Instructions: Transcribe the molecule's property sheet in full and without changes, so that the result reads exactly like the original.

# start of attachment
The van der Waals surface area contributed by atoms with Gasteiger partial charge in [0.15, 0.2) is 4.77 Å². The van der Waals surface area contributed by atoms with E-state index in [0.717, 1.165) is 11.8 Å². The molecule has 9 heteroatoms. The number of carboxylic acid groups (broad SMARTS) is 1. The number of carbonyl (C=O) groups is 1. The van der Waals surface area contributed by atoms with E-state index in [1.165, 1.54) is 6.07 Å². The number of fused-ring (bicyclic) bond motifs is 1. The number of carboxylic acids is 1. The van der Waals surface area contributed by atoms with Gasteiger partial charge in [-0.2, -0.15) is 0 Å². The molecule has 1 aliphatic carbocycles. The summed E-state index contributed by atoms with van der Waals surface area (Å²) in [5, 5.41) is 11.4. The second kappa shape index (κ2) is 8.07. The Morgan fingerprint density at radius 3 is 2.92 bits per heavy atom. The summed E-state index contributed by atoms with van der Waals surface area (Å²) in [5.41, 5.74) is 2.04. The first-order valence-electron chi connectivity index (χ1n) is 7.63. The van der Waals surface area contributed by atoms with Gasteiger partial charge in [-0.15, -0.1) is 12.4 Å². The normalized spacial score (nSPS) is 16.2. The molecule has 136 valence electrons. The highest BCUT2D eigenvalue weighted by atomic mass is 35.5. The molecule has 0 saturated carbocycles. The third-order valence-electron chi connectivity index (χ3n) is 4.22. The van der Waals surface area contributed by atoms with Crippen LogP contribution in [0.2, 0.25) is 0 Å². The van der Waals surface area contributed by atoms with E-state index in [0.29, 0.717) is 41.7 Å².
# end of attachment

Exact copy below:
The van der Waals surface area contributed by atoms with Gasteiger partial charge in [0.15, 0.2) is 4.77 Å². The van der Waals surface area contributed by atoms with E-state index in [0.717, 1.165) is 11.8 Å². The molecule has 9 heteroatoms. The number of carboxylic acid groups (broad SMARTS) is 1. The number of carbonyl (C=O) groups is 1. The van der Waals surface area contributed by atoms with E-state index in [1.165, 1.54) is 6.07 Å². The number of fused-ring (bicyclic) bond motifs is 1. The number of carboxylic acids is 1. The van der Waals surface area contributed by atoms with Gasteiger partial charge in [-0.2, -0.15) is 0 Å². The molecule has 1 aliphatic carbocycles. The summed E-state index contributed by atoms with van der Waals surface area (Å²) in [5, 5.41) is 11.4. The second kappa shape index (κ2) is 8.07. The Morgan fingerprint density at radius 3 is 2.92 bits per heavy atom. The summed E-state index contributed by atoms with van der Waals surface area (Å²) in [5.41, 5.74) is 2.04. The first-order valence-electron chi connectivity index (χ1n) is 7.63. The van der Waals surface area contributed by atoms with Gasteiger partial charge in [-0.15, -0.1) is 12.4 Å². The normalized spacial score (nSPS) is 16.2. The molecule has 136 valence electrons. The highest BCUT2D eigenvalue weighted by atomic mass is 35.5. The molecule has 0 saturated carbocycles. The third-order valence-electron chi connectivity index (χ3n) is 4.22. The van der Waals surface area contributed by atoms with Crippen LogP contribution in [0.2, 0.25) is 0 Å². The van der Waals surface area contributed by atoms with E-state index in [0.29, 0.717) is 41.7 Å².